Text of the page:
On December 30, 2008, the City of Los Angeles Parking Violations Bureau issued me a $145.00 parking ticket and towed my car away from the 3330 block of Olympic Blvd. and Western.
I had to pay $208.00 to get my car out from a garage that was less than one mile away and pay an additional $145.00 to administratively contest the ticket.
Actually, my friend's car, which was directly behind mine was also towed away at the same time. We had met up at a Korean restaurant there and had parked on Olympic since we didn't see any signs.
The nearest parking sign to our cars was more than 105 feet to the rear of our cars, at the entrance to the block. There were no other signs on the block in front of us.
I contested the ticket via telephone to begin with. It was denied.
I appealed that decision and had an in-person administrative hearing where I presented two witnesses, 6 photos, a mapquest map of the block and oral evidence. They denied that administrative appeal too.
I found out later that the appeals process I went through only covered the ticket itself and not the impound/tow and the $208.00 fee I paid to get the car out! Believe it or not, they make you go through two seperate appeal hearings for the ticket and the impound even though they both arise from the same ticket! They certainly don't make it easy.
In April of this year (2009), I again appeared for an administrative hearing with my two witnesses, my photos, etc. Again, they denied the appeal.
So, today (April 14, 2009) I filed for a de novo trial of the citation and tow with the Los Angeles Superior Court in Van Nuys. I had to pay an additional fee of $25.00 to file the appeal.
The long and short of it is that the sign, as measured by tape, was more than 105 feet behind where we were parked and neither one of us (all three of us are in our 40s, and educated professionals) saw the sign despite looking around.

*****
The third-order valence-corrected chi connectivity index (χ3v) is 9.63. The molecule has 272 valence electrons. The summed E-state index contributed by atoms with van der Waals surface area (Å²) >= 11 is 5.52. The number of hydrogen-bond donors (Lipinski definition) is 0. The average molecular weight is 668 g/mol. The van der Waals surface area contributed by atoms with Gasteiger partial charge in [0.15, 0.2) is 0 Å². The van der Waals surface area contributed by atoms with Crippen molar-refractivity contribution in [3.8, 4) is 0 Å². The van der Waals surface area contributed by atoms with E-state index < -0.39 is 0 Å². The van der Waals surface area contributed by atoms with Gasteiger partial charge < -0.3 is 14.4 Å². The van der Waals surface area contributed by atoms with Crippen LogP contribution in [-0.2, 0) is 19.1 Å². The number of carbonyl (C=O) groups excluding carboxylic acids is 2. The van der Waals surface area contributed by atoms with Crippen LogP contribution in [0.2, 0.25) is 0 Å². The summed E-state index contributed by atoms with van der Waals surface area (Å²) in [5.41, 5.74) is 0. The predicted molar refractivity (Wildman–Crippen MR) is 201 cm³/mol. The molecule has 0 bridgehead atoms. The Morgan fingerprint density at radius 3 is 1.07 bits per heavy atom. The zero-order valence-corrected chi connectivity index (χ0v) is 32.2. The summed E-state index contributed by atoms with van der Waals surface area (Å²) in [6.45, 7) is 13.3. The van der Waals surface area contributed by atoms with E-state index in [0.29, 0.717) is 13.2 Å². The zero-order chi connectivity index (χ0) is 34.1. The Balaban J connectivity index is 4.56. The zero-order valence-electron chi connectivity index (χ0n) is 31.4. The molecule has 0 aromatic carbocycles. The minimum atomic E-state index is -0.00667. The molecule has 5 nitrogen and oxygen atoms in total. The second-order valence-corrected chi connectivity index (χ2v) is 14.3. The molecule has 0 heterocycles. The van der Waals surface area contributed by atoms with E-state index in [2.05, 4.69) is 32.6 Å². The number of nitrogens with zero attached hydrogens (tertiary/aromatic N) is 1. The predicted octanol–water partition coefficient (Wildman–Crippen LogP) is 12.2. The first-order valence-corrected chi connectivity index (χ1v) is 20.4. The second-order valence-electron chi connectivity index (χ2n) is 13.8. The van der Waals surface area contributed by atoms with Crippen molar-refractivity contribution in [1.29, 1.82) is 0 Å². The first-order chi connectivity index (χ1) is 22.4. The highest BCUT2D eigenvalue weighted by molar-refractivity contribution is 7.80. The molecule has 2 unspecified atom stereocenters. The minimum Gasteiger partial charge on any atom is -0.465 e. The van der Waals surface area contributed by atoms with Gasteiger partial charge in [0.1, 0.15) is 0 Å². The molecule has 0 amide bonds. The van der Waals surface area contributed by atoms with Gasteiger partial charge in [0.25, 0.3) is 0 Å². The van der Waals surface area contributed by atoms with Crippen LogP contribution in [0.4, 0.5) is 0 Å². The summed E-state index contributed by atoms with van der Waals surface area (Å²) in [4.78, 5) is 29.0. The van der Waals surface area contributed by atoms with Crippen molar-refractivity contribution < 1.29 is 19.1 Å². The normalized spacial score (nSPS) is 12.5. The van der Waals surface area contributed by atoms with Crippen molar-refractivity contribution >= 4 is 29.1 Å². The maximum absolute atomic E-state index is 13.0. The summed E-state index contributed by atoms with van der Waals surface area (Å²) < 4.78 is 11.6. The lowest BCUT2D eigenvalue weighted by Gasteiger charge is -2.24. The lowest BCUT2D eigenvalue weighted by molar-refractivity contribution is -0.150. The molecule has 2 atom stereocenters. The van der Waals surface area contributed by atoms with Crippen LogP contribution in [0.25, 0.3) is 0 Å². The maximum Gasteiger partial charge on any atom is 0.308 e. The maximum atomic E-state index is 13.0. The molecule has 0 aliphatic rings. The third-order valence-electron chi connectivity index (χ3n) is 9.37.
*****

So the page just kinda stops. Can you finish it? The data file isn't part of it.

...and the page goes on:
Directly across the street from where our cars were towed, meaning the North side of Olympic, the same block has two sets of signs on it, whereas the South side where we were towed from only has one at the entrance to the block.
The other anomoly is that there were three light posts in front of the area where both of us were parked, however, non of those posts had any parking signs on them! The other strange part is that all those posts had worn out weather ring marks on them that showed they had signs on them in the past!
We were cited under Los Angeles Municipal Code section 80.70 for parking in an anti-gridlock zone and towed.
I filed a "missing parking sign" report with the Bereau a few weeks after the tow. They never responded to that either.
I received two "Statements of Decision" from the Bureau for the two administrative hearings I attended. By the way, the Bureau does not even allow you to put on your witnesses yourself. They ask you to step outside and the "hearing officer" interviews your witnesses herself!
The standard for signs in the Municipal Code is found at 80.10 "Signs Required". That section reads as follows: